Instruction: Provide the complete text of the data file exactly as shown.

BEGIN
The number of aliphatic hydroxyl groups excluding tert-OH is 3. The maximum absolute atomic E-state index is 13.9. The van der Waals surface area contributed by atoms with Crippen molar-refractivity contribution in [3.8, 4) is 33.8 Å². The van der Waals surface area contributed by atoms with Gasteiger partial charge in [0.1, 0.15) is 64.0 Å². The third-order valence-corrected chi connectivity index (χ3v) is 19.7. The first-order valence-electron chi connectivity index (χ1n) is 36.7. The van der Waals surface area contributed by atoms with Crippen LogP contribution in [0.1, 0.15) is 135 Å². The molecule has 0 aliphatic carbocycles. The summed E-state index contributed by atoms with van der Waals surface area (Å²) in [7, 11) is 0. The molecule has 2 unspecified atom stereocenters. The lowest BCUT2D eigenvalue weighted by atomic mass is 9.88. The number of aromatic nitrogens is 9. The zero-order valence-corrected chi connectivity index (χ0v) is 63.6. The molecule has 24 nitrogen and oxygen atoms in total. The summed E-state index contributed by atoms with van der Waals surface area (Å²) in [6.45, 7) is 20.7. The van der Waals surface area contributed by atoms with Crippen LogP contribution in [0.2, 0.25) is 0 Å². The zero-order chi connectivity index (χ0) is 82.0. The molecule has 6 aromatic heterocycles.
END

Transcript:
The number of aliphatic hydroxyl groups excluding tert-OH is 3. The maximum absolute atomic E-state index is 13.9. The van der Waals surface area contributed by atoms with Crippen molar-refractivity contribution in [3.8, 4) is 33.8 Å². The van der Waals surface area contributed by atoms with Gasteiger partial charge in [0.1, 0.15) is 64.0 Å². The third-order valence-corrected chi connectivity index (χ3v) is 19.7. The first-order valence-electron chi connectivity index (χ1n) is 36.7. The van der Waals surface area contributed by atoms with Crippen LogP contribution in [0.1, 0.15) is 135 Å². The molecule has 0 aliphatic carbocycles. The summed E-state index contributed by atoms with van der Waals surface area (Å²) in [7, 11) is 0. The molecule has 2 unspecified atom stereocenters. The lowest BCUT2D eigenvalue weighted by atomic mass is 9.88. The number of aromatic nitrogens is 9. The zero-order valence-corrected chi connectivity index (χ0v) is 63.6. The molecule has 24 nitrogen and oxygen atoms in total. The summed E-state index contributed by atoms with van der Waals surface area (Å²) in [6.45, 7) is 20.7. The van der Waals surface area contributed by atoms with Crippen LogP contribution in [0.2, 0.25) is 0 Å². The zero-order chi connectivity index (χ0) is 82.0. The molecule has 6 aromatic heterocycles.